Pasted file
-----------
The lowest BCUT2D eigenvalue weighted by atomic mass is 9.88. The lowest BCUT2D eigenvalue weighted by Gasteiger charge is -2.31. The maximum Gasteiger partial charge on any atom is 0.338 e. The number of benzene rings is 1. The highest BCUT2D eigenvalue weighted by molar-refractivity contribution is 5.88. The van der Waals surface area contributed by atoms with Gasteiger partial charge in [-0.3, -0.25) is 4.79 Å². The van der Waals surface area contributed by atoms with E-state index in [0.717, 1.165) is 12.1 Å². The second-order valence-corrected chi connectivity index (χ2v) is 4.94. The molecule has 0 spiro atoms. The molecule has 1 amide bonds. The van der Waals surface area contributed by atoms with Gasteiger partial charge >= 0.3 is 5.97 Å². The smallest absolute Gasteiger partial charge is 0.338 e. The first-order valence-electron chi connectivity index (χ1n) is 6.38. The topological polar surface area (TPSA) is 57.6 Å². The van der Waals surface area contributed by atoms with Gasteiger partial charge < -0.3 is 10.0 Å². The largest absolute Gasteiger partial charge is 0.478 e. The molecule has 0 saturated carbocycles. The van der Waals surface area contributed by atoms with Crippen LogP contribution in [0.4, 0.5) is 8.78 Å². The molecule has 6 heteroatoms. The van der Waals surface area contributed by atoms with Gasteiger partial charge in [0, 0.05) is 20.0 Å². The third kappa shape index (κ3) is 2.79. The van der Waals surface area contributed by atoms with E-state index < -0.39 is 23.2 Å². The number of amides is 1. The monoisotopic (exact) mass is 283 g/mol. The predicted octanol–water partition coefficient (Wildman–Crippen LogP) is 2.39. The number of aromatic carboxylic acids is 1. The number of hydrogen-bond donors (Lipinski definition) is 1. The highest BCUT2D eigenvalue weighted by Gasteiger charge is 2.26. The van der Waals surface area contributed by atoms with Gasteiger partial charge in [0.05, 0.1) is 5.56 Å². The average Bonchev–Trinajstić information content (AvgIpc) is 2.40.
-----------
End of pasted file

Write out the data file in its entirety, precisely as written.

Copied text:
The lowest BCUT2D eigenvalue weighted by atomic mass is 9.88. The lowest BCUT2D eigenvalue weighted by Gasteiger charge is -2.31. The maximum Gasteiger partial charge on any atom is 0.338 e. The number of benzene rings is 1. The highest BCUT2D eigenvalue weighted by molar-refractivity contribution is 5.88. The van der Waals surface area contributed by atoms with Gasteiger partial charge in [-0.3, -0.25) is 4.79 Å². The van der Waals surface area contributed by atoms with E-state index in [0.717, 1.165) is 12.1 Å². The second-order valence-corrected chi connectivity index (χ2v) is 4.94. The molecule has 0 spiro atoms. The molecule has 1 amide bonds. The van der Waals surface area contributed by atoms with Gasteiger partial charge >= 0.3 is 5.97 Å². The smallest absolute Gasteiger partial charge is 0.338 e. The first-order valence-electron chi connectivity index (χ1n) is 6.38. The topological polar surface area (TPSA) is 57.6 Å². The van der Waals surface area contributed by atoms with Gasteiger partial charge < -0.3 is 10.0 Å². The largest absolute Gasteiger partial charge is 0.478 e. The molecule has 0 saturated carbocycles. The van der Waals surface area contributed by atoms with Crippen LogP contribution in [0.4, 0.5) is 8.78 Å². The molecule has 6 heteroatoms. The van der Waals surface area contributed by atoms with Gasteiger partial charge in [0, 0.05) is 20.0 Å². The third kappa shape index (κ3) is 2.79. The van der Waals surface area contributed by atoms with E-state index < -0.39 is 23.2 Å². The number of amides is 1. The monoisotopic (exact) mass is 283 g/mol. The predicted octanol–water partition coefficient (Wildman–Crippen LogP) is 2.39. The number of aromatic carboxylic acids is 1. The number of hydrogen-bond donors (Lipinski definition) is 1. The highest BCUT2D eigenvalue weighted by Gasteiger charge is 2.26. The van der Waals surface area contributed by atoms with Gasteiger partial charge in [0.05, 0.1) is 5.56 Å². The average Bonchev–Trinajstić information content (AvgIpc) is 2.40.